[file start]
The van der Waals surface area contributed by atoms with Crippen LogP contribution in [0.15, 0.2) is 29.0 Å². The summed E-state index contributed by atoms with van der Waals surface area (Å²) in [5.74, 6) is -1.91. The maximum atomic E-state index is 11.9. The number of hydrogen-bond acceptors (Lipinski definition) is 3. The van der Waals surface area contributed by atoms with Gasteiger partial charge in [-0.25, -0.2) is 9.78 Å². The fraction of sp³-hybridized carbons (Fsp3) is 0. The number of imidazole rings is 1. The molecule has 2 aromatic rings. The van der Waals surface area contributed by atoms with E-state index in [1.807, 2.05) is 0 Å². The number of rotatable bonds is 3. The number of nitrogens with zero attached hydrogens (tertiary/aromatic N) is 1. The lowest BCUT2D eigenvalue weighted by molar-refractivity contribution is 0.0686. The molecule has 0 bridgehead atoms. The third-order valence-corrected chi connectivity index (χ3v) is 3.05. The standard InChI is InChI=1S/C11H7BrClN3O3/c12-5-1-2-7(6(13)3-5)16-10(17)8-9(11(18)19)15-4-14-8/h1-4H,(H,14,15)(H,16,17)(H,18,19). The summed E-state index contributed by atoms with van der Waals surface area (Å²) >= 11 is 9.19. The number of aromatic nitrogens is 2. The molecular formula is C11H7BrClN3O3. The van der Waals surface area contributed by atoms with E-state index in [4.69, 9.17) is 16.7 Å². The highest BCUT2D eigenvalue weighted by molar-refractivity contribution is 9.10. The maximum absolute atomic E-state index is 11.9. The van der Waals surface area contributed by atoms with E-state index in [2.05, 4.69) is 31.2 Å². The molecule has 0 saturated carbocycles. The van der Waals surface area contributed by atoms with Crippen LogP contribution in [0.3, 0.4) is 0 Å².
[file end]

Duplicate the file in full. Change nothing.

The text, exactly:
The van der Waals surface area contributed by atoms with Crippen LogP contribution in [0.15, 0.2) is 29.0 Å². The summed E-state index contributed by atoms with van der Waals surface area (Å²) in [5.74, 6) is -1.91. The maximum atomic E-state index is 11.9. The number of hydrogen-bond acceptors (Lipinski definition) is 3. The van der Waals surface area contributed by atoms with Gasteiger partial charge in [-0.25, -0.2) is 9.78 Å². The fraction of sp³-hybridized carbons (Fsp3) is 0. The number of imidazole rings is 1. The molecule has 2 aromatic rings. The van der Waals surface area contributed by atoms with E-state index in [1.807, 2.05) is 0 Å². The number of rotatable bonds is 3. The number of nitrogens with zero attached hydrogens (tertiary/aromatic N) is 1. The lowest BCUT2D eigenvalue weighted by molar-refractivity contribution is 0.0686. The molecule has 0 bridgehead atoms. The third-order valence-corrected chi connectivity index (χ3v) is 3.05. The standard InChI is InChI=1S/C11H7BrClN3O3/c12-5-1-2-7(6(13)3-5)16-10(17)8-9(11(18)19)15-4-14-8/h1-4H,(H,14,15)(H,16,17)(H,18,19). The summed E-state index contributed by atoms with van der Waals surface area (Å²) >= 11 is 9.19. The number of aromatic nitrogens is 2. The molecular formula is C11H7BrClN3O3. The van der Waals surface area contributed by atoms with E-state index in [4.69, 9.17) is 16.7 Å². The highest BCUT2D eigenvalue weighted by molar-refractivity contribution is 9.10. The maximum absolute atomic E-state index is 11.9. The van der Waals surface area contributed by atoms with E-state index in [2.05, 4.69) is 31.2 Å². The molecule has 0 saturated carbocycles. The van der Waals surface area contributed by atoms with Crippen LogP contribution in [0.3, 0.4) is 0 Å².